The Taliban did not immediately comment.

Video is circulating on social media of a Qatari plane landing at the airport that is assumed to be carrying a technical team to help in repairs at the airport.

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MOSCOW — Russian President Vladimir Putin has criticized the United States’ involvement in Afghanistan, charging that its 20-year military presence in the country has achieved “zero.”

Putin said Wednesday that for 20 years the U.S. military in Afghanistan “was trying ... to civilize the people who live there, to introduce their norms and standards of life in the broadest sense of the word, including the political organization of society.”

“The result is sheer tragedies, sheer losses, both for those who were doing that — the U.S. — and more so for the people who live in Afghanistan. A zero result, if not negative,” Putin said.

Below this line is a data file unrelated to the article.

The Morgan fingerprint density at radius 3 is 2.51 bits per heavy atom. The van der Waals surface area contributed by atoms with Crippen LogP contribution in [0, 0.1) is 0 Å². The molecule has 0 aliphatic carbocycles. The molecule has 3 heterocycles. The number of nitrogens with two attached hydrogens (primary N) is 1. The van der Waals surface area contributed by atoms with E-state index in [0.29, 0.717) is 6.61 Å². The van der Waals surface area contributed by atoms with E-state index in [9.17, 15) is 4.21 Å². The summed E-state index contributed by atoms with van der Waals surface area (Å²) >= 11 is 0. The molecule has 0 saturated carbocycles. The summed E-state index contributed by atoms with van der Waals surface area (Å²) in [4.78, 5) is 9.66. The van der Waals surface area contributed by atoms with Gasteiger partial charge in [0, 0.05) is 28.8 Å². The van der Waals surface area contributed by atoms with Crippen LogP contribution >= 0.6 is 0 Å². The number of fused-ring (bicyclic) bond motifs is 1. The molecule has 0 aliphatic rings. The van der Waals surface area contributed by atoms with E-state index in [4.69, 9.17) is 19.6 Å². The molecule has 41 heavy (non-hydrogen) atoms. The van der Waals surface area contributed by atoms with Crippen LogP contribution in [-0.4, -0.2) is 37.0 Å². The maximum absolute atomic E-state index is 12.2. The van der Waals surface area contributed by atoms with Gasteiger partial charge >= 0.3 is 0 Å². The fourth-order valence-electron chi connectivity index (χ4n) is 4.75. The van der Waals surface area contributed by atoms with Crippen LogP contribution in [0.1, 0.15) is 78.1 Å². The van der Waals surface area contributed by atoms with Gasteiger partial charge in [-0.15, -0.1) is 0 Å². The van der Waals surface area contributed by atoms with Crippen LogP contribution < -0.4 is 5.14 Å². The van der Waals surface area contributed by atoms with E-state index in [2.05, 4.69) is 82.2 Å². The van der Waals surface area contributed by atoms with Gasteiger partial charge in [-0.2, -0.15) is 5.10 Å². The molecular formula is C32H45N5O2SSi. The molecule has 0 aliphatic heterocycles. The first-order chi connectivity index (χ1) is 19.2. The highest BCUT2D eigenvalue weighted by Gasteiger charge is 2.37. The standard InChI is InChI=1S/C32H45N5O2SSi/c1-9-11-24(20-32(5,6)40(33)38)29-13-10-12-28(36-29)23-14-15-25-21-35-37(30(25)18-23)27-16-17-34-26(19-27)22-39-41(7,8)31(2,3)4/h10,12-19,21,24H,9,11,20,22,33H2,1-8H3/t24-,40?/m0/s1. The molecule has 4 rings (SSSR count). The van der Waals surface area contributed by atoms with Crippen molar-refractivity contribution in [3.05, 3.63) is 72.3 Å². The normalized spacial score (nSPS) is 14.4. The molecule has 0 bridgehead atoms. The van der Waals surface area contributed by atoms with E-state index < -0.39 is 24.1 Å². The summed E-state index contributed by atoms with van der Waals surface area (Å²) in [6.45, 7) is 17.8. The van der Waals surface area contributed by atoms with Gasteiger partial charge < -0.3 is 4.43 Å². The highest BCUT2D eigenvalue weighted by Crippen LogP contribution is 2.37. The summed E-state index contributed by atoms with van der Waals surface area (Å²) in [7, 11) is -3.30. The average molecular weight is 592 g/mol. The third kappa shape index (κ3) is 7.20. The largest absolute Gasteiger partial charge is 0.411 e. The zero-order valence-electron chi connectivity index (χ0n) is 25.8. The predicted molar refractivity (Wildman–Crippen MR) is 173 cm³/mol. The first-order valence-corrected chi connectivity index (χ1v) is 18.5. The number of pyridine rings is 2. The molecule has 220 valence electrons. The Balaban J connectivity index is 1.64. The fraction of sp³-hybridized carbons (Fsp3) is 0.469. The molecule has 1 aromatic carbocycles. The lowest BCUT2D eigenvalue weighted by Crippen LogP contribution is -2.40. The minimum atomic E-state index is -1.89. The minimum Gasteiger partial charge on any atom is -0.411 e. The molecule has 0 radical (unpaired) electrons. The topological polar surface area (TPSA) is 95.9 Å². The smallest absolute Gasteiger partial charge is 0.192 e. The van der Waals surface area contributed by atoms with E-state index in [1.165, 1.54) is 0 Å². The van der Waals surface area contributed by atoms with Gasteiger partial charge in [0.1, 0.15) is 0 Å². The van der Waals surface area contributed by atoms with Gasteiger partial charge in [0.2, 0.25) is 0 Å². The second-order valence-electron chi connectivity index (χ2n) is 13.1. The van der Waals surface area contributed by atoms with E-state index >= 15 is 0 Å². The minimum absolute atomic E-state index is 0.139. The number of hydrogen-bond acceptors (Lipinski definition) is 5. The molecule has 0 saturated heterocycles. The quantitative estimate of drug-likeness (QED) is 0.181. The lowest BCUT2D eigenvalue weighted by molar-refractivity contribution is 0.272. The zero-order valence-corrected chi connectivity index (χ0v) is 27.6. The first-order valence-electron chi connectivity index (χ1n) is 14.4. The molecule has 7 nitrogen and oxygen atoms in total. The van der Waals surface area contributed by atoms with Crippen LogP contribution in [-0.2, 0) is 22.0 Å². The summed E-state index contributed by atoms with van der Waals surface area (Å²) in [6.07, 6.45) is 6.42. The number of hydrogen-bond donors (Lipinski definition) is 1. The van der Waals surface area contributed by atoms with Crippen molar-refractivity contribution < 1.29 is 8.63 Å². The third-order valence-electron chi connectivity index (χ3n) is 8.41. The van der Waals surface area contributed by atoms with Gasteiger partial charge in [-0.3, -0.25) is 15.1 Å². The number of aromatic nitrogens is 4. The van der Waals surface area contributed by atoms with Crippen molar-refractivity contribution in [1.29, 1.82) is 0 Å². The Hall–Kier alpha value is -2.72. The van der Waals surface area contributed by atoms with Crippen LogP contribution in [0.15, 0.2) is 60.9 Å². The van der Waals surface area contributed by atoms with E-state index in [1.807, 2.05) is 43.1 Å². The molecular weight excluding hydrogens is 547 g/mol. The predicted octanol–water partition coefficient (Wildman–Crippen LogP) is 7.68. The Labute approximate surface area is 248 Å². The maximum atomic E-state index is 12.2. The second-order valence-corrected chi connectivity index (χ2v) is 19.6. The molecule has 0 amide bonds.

The Russian president added that “it’s impossible to impose something from outside” and that “if someone does something to someone, they should draw on the history, the culture, the life philosophy of these people in the broadest sense of the word, they should treat their traditions with respect.”

Moscow, which fought a 10-year war in Afghanistan that ended with the Soviet troops’ withdrawal in 1989, has made a diplomatic comeback in the country as a mediator over the past few years. Russia has reached out to the feuding Afghan factions, including the Taliban — even though it has labeled them a terrorist organization.

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MADRID — Pope Francis has criticized the West’s recent involvement in Afghanistan as an outsider’s attempt to impose democracy — although he’s done so by citing Russia’s Vladimir Putin while thinking he was quoting Germany’s Angela Merkel.